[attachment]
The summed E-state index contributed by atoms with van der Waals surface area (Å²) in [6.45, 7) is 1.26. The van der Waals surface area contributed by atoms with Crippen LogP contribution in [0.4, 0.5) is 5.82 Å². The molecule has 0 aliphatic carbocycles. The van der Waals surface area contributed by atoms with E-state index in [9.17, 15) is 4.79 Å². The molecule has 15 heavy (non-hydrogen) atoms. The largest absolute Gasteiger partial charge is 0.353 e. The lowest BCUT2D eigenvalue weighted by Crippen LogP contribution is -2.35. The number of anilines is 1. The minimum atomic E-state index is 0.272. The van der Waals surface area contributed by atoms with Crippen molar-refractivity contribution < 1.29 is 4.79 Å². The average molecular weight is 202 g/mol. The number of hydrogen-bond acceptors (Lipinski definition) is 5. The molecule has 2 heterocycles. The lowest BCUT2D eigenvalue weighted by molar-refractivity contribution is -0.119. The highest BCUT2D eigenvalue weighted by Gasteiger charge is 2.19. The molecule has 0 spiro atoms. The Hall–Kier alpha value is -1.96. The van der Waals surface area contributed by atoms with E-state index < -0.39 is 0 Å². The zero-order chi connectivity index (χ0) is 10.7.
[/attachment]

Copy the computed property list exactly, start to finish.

The summed E-state index contributed by atoms with van der Waals surface area (Å²) in [6.45, 7) is 1.26. The van der Waals surface area contributed by atoms with Crippen LogP contribution in [0.4, 0.5) is 5.82 Å². The molecule has 0 aliphatic carbocycles. The van der Waals surface area contributed by atoms with E-state index in [9.17, 15) is 4.79 Å². The molecule has 15 heavy (non-hydrogen) atoms. The largest absolute Gasteiger partial charge is 0.353 e. The lowest BCUT2D eigenvalue weighted by Crippen LogP contribution is -2.35. The number of anilines is 1. The minimum atomic E-state index is 0.272. The van der Waals surface area contributed by atoms with Crippen molar-refractivity contribution < 1.29 is 4.79 Å². The average molecular weight is 202 g/mol. The number of hydrogen-bond acceptors (Lipinski definition) is 5. The molecule has 2 heterocycles. The lowest BCUT2D eigenvalue weighted by molar-refractivity contribution is -0.119. The highest BCUT2D eigenvalue weighted by Gasteiger charge is 2.19. The molecule has 0 spiro atoms. The Hall–Kier alpha value is -1.96. The van der Waals surface area contributed by atoms with E-state index < -0.39 is 0 Å². The zero-order chi connectivity index (χ0) is 10.7.